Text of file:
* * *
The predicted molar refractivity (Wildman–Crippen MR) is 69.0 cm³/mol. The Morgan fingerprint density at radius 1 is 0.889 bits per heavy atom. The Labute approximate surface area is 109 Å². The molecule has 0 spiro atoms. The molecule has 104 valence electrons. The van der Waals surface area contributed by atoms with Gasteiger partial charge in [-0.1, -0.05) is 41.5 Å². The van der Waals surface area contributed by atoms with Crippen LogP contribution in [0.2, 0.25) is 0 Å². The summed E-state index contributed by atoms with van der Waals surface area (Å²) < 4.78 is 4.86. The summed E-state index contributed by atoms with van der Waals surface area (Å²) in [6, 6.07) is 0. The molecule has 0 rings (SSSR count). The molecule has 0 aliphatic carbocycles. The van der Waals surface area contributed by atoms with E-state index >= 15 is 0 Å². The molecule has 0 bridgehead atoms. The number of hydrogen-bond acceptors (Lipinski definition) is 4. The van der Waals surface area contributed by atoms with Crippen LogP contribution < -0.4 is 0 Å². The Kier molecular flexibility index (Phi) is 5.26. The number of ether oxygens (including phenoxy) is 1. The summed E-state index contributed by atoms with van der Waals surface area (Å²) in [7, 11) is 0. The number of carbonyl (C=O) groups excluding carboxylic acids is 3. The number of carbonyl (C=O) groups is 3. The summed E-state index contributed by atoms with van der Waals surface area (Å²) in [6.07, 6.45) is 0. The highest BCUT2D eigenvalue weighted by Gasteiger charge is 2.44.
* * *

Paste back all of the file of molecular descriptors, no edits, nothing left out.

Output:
The predicted molar refractivity (Wildman–Crippen MR) is 69.0 cm³/mol. The Morgan fingerprint density at radius 1 is 0.889 bits per heavy atom. The Labute approximate surface area is 109 Å². The molecule has 0 spiro atoms. The molecule has 104 valence electrons. The van der Waals surface area contributed by atoms with Gasteiger partial charge in [-0.1, -0.05) is 41.5 Å². The van der Waals surface area contributed by atoms with Crippen LogP contribution in [0.2, 0.25) is 0 Å². The summed E-state index contributed by atoms with van der Waals surface area (Å²) < 4.78 is 4.86. The summed E-state index contributed by atoms with van der Waals surface area (Å²) in [6, 6.07) is 0. The molecule has 0 rings (SSSR count). The molecule has 0 aliphatic carbocycles. The van der Waals surface area contributed by atoms with E-state index >= 15 is 0 Å². The molecule has 0 bridgehead atoms. The number of hydrogen-bond acceptors (Lipinski definition) is 4. The van der Waals surface area contributed by atoms with Crippen LogP contribution < -0.4 is 0 Å². The Kier molecular flexibility index (Phi) is 5.26. The number of ether oxygens (including phenoxy) is 1. The summed E-state index contributed by atoms with van der Waals surface area (Å²) in [7, 11) is 0. The number of carbonyl (C=O) groups excluding carboxylic acids is 3. The number of carbonyl (C=O) groups is 3. The summed E-state index contributed by atoms with van der Waals surface area (Å²) in [6.07, 6.45) is 0. The highest BCUT2D eigenvalue weighted by Gasteiger charge is 2.44.